Jan 30, 2023
How to integrate aimlflow with your remote MLflow
With aimlflow, MLflow users can now seamlessly view and explore their MLflow experiments using Aim’s powerful features, leading to deeper understanding and more effective decision-making.
We have created a dedicated post on the setup of aimlflow on local environment. For further information and guidance, please refer to the following link:
Running Aim on the local environment is pretty similar to running it on the remote. See the guide on running multiple trainings using Airflow and exploring results through the UI here: https://medium.com/aimstack/exploring-mlflow-experiments-with-a-powerful-ui-238fa2acf89e
In this tutorial, we will showcase the steps required to successfully use aimlflow to track experiments on a remote server.
We will use PyTorch and Ray Tune to train a simple convolutional neural network (CNN) on the Cifar10 dataset. We will be experimenting with different sizes for the last layers of the network and varying the learning rate to observe the impact on network performance.
We will use PyTorch to construct and train the network, leverage Ray Tune to fine-tune the hyperparameters, and utilize MLflow to meticulously log the training metrics throughout the process.
Find the full project code on GitHub: https://github.com/aimhubio/aimlflow/tree/main/examples/hparam-tuning
Let’s create a separate directory for the demo and name it
mlflow-demo-remote. After which download and run the
tune.py python script from the Github repo to conduct the training sessions:
$ python tune.py
Ray Tune will start multiple trials of trainings with different combinations of the hyperparameters, and yield a similar output on the terminal:
Once started, mlflow will commence recording the results in the
mlruns directory. Our remote directory will have the following structure:
mlflow-demo-remote ├── tune.py └── mlruns ├── ...
Let’s open up the mlfow UI to explore the runs. To launch the mlflow user interface, we simply need to execute the following command from the
$ mlflow ui --host 0.0.0.0
By default, the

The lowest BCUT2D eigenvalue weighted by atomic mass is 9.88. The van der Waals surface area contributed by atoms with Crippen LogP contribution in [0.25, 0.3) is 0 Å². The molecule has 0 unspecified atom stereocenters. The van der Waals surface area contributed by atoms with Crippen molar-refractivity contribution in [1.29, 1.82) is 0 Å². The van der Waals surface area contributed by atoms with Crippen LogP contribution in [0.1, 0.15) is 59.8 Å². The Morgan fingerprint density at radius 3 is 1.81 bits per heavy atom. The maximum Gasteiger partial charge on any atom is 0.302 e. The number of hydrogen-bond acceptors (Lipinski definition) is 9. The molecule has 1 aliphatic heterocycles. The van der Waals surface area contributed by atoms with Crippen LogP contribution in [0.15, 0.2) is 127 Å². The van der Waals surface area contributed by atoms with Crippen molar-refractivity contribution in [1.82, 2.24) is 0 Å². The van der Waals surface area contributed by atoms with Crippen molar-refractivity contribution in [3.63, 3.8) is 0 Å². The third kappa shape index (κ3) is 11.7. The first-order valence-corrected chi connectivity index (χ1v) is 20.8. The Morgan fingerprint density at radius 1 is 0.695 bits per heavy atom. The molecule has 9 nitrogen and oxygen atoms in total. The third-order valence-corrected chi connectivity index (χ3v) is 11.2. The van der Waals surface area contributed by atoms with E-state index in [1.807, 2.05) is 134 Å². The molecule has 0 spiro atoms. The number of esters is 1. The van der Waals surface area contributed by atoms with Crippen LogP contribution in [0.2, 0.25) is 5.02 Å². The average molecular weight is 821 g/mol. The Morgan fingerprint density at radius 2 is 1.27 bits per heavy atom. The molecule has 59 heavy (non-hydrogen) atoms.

--host is set to
127.0.0.1, limiting access to the service to the local machine only. To expose it to external machines, set the host to
By default, the system listens on port
One can set
--backend-store-uri param to specify the URI from which the source will be red, wether its an SQLAlchemy-compatible database connection or a local filesystem URI, by default its the path of
Upon navigating to
http://127.0.0.1:5000, you will be presented with a page that looks similar to this:
Synchronising MLflow Runs with Aim
After successfully initiating our training on the remote server and hosting the user interface, we can begin converting mlflow runs from the remote to our local Aim repository.
First, let’s move forward with the installation process of aimlflow. It’s incredibly easy to set up on your device, just execute the following command:
$ pip install aim-mlflow
After successfully installing aimlflow on your machine let’s create a directory named
mlflow-demo-local where the
.aimrepository will be initialized and navigate to it. Then, initialize an empty aim repository by executing the following simple command:
$ aim init
This will establish an Aim repository in the present directory and it will be named
This is how our local system directory will look like:
mlflow-demo-local └── .aim ├── ...
In order to navigate and explore MLflow runs using Aim, the aimlflow synchroniser must be run. This will convert and store all metrics, tags, configurations, artifacts, and experiment descriptions from the remote into the
To begin the process of converting MLflow experiments from the the hosted url
YOUR_REMOTE_IP:5000 into the Aim repository
.aim, execute the following command from our local
$ aimlflow sync --mlflow-tracking-uri='http://YOUR_REMOTE_IP:5000' --aim-repo=.aim
The converter will go through all experiments within the project and create a unique
Aim run for each experiment with corresponding hyperparameters, tracked metrics and the logged artifacts. This command will periodically check for updates from the remote server every 10 seconds, and keep the data syncronized between the remote and the local databases.
This means that you can run your training script on your remote server without any changes, and at the same time, you can view the real-time logs on the visually appealing UI of Aim on your local machine. How great is that? ☺️
Now that we have initialized the Aim repository and have logged some parameters, we simply need to run the following command:
$ aim up
to open the user interface and explore our metrics and other information.
For further reading please referee to Aim documentation where you will learn more about the superpowers of Aim.
To sum up, Aim brings a revolutionary level of open-source experiment tracking to the table and aimlflow makes it easily accessible for MLflow users with minimal effort. The added capabilities of Aim allow for a deeper exploration of remote runs, making it a valuable addition to any MLflow setup.
In this guide, we demonstrated how the MLflow remote runs can be explored and analyzed using the Aim. While both tools share some basic functionalities, the Aim UI provides a more in-depth exploration of the runs.
The added value of Aim makes installing aimlflow and enabling the additional capability well worth it.
If you have any questions join Aim community, share your feedback, open issues for new features and bugs. 🙌
Show some love by dropping a ⭐️ on GitHub, if you think Aim is useful.